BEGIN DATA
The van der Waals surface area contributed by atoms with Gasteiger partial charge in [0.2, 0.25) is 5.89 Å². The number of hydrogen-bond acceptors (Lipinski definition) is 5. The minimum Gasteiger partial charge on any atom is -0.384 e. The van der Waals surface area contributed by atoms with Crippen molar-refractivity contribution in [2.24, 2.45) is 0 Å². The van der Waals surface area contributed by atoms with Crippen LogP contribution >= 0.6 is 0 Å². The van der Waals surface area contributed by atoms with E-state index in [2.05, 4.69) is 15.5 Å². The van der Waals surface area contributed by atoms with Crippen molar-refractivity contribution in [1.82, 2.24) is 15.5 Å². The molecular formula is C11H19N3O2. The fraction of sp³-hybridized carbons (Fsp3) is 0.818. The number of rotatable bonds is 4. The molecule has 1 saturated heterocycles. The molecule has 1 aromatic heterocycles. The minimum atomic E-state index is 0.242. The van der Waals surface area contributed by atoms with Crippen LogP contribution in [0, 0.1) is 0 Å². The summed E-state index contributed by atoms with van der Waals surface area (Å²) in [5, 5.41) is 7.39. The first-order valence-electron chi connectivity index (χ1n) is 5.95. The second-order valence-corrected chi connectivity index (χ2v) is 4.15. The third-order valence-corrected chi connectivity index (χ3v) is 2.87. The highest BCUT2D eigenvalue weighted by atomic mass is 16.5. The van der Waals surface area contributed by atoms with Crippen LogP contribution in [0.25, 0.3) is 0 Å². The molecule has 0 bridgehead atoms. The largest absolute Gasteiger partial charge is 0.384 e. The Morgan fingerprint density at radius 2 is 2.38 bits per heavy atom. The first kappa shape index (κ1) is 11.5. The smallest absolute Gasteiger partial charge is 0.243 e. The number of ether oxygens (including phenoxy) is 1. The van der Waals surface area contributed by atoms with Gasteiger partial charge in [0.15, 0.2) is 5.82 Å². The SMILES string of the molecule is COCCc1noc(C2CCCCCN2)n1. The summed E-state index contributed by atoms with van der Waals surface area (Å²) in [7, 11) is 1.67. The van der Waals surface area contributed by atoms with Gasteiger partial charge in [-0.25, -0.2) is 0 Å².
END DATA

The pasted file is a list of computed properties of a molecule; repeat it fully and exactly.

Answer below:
The van der Waals surface area contributed by atoms with Gasteiger partial charge in [0.2, 0.25) is 5.89 Å². The number of hydrogen-bond acceptors (Lipinski definition) is 5. The minimum Gasteiger partial charge on any atom is -0.384 e. The van der Waals surface area contributed by atoms with Crippen molar-refractivity contribution in [2.24, 2.45) is 0 Å². The van der Waals surface area contributed by atoms with Crippen LogP contribution >= 0.6 is 0 Å². The van der Waals surface area contributed by atoms with E-state index in [2.05, 4.69) is 15.5 Å². The van der Waals surface area contributed by atoms with Crippen molar-refractivity contribution in [1.82, 2.24) is 15.5 Å². The molecular formula is C11H19N3O2. The fraction of sp³-hybridized carbons (Fsp3) is 0.818. The number of rotatable bonds is 4. The molecule has 1 saturated heterocycles. The molecule has 1 aromatic heterocycles. The minimum atomic E-state index is 0.242. The van der Waals surface area contributed by atoms with Crippen LogP contribution in [0, 0.1) is 0 Å². The summed E-state index contributed by atoms with van der Waals surface area (Å²) in [5, 5.41) is 7.39. The first-order valence-electron chi connectivity index (χ1n) is 5.95. The second-order valence-corrected chi connectivity index (χ2v) is 4.15. The third-order valence-corrected chi connectivity index (χ3v) is 2.87. The highest BCUT2D eigenvalue weighted by atomic mass is 16.5. The van der Waals surface area contributed by atoms with Crippen LogP contribution in [0.25, 0.3) is 0 Å². The molecule has 0 bridgehead atoms. The largest absolute Gasteiger partial charge is 0.384 e. The Morgan fingerprint density at radius 2 is 2.38 bits per heavy atom. The first kappa shape index (κ1) is 11.5. The smallest absolute Gasteiger partial charge is 0.243 e. The number of ether oxygens (including phenoxy) is 1. The van der Waals surface area contributed by atoms with Gasteiger partial charge in [0.15, 0.2) is 5.82 Å². The SMILES string of the molecule is COCCc1noc(C2CCCCCN2)n1. The summed E-state index contributed by atoms with van der Waals surface area (Å²) in [7, 11) is 1.67. The van der Waals surface area contributed by atoms with Gasteiger partial charge in [-0.25, -0.2) is 0 Å².